Now celebrating a staggering 40 years at the pinnacle of post-punk creativity, Wire are still refusing to rest on their laurels on their 15th album Silver/Lead. Developing further on their last three studio albums (Change Becomes Us, Wire and Nocturnal Koreans), the band is still experimenting with sonics, space, and even psychedelia, in a way that very few other guitar bands are at the moment. This constant experimentation is still yielding impressive results – both ‘Short Elevated Period’ and ‘Diamonds In Cups’, while chalk and cheese comparatively, are some of the best guitar pop songs Wire have written in a long time. In an alternate universe they may well have ended up on the masterful Chairs Missing.

While Wire are clearly propelling themselves forward from the base of recent albums, many of the songs’ arrangements feel much more detached than anything done recently – cleverly mixing the chilling sparseness of 1979’s 154 with the slight warmth of their last two efforts. This means that even the prettier songs like ‘This Time’ or the jazzy ‘Sleep On The Wing’ have a tangible undercurrent of unrest bubbling underneath the surface.

Book-ending the album are the ominous, brooding opener ‘Playing Harp For The Fishes’ and the mysterious closer ‘Silver/Lead’, both demonstrating the group’s signature lyrical style; obscure and undeniably literate, but unpretentious.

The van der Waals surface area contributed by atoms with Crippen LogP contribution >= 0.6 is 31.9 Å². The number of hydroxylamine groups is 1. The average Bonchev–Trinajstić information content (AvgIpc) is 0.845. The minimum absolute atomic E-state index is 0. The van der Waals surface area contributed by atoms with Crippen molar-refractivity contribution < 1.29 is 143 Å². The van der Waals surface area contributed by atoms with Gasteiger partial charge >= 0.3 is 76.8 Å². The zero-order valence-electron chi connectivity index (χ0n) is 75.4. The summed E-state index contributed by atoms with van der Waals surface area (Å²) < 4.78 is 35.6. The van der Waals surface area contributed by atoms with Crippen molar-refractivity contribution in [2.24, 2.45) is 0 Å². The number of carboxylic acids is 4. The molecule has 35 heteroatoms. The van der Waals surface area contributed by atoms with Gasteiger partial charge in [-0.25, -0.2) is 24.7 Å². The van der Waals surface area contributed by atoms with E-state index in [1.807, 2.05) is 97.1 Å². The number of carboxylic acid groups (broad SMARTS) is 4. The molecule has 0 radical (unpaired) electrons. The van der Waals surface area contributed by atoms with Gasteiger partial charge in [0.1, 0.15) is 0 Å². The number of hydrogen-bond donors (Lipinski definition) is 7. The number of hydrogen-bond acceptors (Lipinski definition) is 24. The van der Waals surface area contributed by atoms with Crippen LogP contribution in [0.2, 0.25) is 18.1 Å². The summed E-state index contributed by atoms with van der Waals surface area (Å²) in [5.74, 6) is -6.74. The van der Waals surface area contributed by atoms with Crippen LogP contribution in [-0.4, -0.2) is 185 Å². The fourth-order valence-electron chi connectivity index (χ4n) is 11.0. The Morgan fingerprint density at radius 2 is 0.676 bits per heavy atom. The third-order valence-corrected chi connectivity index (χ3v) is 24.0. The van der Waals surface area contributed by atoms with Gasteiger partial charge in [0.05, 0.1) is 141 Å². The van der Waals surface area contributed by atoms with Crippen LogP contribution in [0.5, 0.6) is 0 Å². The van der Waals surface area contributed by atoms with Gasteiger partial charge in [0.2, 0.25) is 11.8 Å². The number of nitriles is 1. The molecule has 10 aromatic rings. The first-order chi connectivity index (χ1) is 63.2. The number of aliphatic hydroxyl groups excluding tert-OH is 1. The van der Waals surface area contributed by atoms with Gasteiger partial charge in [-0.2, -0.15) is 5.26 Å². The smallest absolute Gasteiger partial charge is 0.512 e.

The only thing the album is missing is a change in tempo towards the end. ‘Short Elevated Period’ flies along like something off the Read And Burn EP series but then the pace slows down and stays at mid-tempo for the remainder. As consistently good as the songs are, Wire just need to show that they can still nail fast as well as slow with more than one example. Hell, it doesn’t even need to be fast either, just give us another sprawling psychedelic piece like ‘And Much Besides’ (Change Becomes Us) or the bludgeoning ‘Harpooned’ (Wire). The problem is that Wire consistently set the benchmark for themselves incredibly high by refusing to release a dud album, even in their fifth decade as a band. Most bands who have existed for as long as Wire would bite your hand off to release an album this good this late in their timeline.

Despite this shortcoming, there’s no denying that this is yet another album of great quality from one of Britain’s best ever pushers of boundaries. And coming 40 years into their career is an astonishing display of brawn as well as brains.

Silver/Lead is out on March 31st via the band’s own Pinkflag label